The Church Year
The portions of Holy Scripture selected for the Epistles and Gospels fit into the spirit and purpose of the two great divisions of the
Christian Year--Advent to Trinity and Trinity to Advent.
As a rule the Epistle and Gospel represent an actual fact in the life of the church and a Divine teaching on which the Christian religion is based. The Collect is then the gathering up of both Lessons into prayer, and applying them not only to the Day, but through the ensuing week.
In the first half-year from Advent to Trinity, the life of our Lord is set before us where we learn about HIM and HIS work--not as
history but as a living and present force in our lives. Every year we live over again the time and events of our Lord's Incarnate life, from Bethlehem to the Mount of Ascension.
In the second half-year, from Trinity to Advent of the Christian Year, we see the out-pouring of the Holy Spirit during Pentecost and we
see the Church's continuance in our daily lives.
The Festal half of the Christian Year.
. Many of these Sundays and Holy Days occur on different dates in the Calendar from Year to Year, which is why you will see a range of dates listed after the event. The reason is Easter. The date of Easter varys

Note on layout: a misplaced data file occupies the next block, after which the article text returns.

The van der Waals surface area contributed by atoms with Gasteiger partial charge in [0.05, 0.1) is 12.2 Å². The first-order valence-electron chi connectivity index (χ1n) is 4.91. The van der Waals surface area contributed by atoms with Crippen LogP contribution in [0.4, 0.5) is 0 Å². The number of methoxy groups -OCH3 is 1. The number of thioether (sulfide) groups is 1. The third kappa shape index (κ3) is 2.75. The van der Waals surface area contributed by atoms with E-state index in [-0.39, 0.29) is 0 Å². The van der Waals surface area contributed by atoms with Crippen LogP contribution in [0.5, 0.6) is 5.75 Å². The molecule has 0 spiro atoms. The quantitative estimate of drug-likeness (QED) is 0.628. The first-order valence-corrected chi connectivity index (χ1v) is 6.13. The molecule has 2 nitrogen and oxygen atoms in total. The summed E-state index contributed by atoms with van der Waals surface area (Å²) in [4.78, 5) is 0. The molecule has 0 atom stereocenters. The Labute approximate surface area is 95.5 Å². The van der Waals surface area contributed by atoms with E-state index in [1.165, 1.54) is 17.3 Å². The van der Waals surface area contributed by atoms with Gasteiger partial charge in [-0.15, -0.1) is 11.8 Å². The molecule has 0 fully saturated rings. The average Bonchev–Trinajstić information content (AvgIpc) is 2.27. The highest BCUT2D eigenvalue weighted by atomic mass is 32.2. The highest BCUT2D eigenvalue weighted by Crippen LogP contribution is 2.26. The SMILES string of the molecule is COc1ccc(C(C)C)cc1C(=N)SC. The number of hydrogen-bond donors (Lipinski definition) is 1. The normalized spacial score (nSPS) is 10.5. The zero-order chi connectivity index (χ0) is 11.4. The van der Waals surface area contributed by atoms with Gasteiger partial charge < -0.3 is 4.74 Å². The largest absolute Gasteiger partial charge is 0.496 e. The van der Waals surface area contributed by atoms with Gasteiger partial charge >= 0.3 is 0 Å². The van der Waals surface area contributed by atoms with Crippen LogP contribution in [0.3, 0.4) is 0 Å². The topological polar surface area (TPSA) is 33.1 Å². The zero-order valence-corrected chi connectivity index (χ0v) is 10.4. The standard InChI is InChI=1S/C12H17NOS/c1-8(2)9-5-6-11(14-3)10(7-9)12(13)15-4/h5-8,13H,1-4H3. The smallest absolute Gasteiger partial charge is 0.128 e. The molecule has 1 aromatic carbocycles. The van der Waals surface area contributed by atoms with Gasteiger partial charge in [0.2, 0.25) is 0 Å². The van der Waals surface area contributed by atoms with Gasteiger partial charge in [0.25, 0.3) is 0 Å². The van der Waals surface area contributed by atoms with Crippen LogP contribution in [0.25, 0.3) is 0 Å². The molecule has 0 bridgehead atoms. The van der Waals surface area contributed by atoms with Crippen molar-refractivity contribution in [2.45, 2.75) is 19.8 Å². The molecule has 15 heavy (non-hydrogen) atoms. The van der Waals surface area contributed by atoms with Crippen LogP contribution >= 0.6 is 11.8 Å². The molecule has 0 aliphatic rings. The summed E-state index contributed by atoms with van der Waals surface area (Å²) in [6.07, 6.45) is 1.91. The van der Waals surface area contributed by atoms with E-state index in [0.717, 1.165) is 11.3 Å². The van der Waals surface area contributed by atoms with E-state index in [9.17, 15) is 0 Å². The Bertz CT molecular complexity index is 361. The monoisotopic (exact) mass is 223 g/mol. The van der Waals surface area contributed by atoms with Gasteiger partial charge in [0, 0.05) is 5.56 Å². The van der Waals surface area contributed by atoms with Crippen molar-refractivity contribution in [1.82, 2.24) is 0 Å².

from Year to Year based on the following formula: (EASTER DAY on which the rest depends, is always the First Sunday after the Full Moon, which happens upon or next after the Twenty-first Day of March; and if the Full Moon happen upon a Sunday, Easter Day is the first Sunday after.)
Connected with Christmas
Four Sundays in Advent. (The First Sunday in Advent begins anytime from November 28- December 3).
Christmas (December 25), with the three attendant Festivals of St. Stephen (December 26), St. John Evangelist (December 27), and The
Holy Innocents (December 28), also the Sundays after Christmas and the Feast of the Circumcsion (January 1)
The Epiphany (January 6) and the six Sundays that follow.
Connected with Easter
(Easter can occur anytime from March 22 to April 25)
Septuagesimaa, Sexagesima and Quinquagesima Sundays. Pre-Lent. (Begins between January 15 and Feburary 4.)
Ash Wednesday (begins between February 4 and March 10)and the Five Sundays of Lent. The Fifth Sunday in Lent commonly called Passion
Sunday and the Sunday next before Easter commonly called Palm Sunday).
Easter (Begins between March 22-April 25).
The Five Sundays after Easter (The fifth Sunday after Easter commonly called Rogation Sunday).
Ascension Day and the Sunday after Ascension.
Whitsunday. (Whitsunday begins between April 30 - June 13).
Trinity Sunday (Begins between May 6 - June 20).
The Non-Festal Half of the Year.
This consists of the Sundays after Trinity, which may be as many as 27, the exact number being dependant on
whether Easter comes early or late. Likewise, the number of Sundays after Epiphany varies and may be as few as one and as many as six.
(Above summaries borrowed and reworked from "The Heart of the Prayer Book" by Rev. William E. Cox, D.D.)